Trumpets, drums and the sources for their symbolic authority in Britain

Herbert, Trevor (2016). Trumpets, drums and the sources for their symbolic authority in Britain. Music in Art: International Journal for Music Iconography,, 41(1-2) pp. 65–81.

URL: http://www.musiciconography.org/parent-page/music-...

Abstract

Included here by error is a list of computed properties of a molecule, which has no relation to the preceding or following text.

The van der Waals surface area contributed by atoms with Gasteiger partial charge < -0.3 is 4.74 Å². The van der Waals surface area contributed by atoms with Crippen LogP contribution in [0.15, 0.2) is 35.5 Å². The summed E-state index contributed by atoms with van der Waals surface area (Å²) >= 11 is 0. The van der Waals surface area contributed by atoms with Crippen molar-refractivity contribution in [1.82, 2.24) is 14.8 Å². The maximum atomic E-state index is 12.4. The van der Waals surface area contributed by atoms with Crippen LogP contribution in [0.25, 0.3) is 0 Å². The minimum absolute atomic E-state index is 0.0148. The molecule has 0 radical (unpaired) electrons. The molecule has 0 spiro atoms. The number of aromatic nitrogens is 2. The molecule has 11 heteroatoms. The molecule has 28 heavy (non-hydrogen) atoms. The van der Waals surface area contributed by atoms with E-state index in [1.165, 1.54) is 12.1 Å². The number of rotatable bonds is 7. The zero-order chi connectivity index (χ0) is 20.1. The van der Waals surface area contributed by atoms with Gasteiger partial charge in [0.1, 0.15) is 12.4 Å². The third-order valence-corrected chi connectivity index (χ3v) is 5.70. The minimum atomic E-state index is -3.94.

Trumpeters, drummers and to an extent pipers have been distinct in the military, and must be regarded as a separate species from those that make up what were known in the eighteenth and nineteenth centuries as bands of music. They had key operational functions in armies and navies, but they were also symbolic. They were marked out and categorized for their essential duties, and their status was unchallenged even by more senior soldiers. In Britain, trumpeters and drummers were the only categories of musician that could legally be the recipient of official funding. Their duties required bravery, but also high levels of discipline and remarkable feats of memory and precision. Images of them were repeatedly called up in representations of victory and defeat; less frequent are representations of their roles in the administration of military discipline. The position these players held in peace and in fields of conflict is more complex than the images suggest. By necessity, the players stood apart from other soldiers, mentoring and often controlling them.

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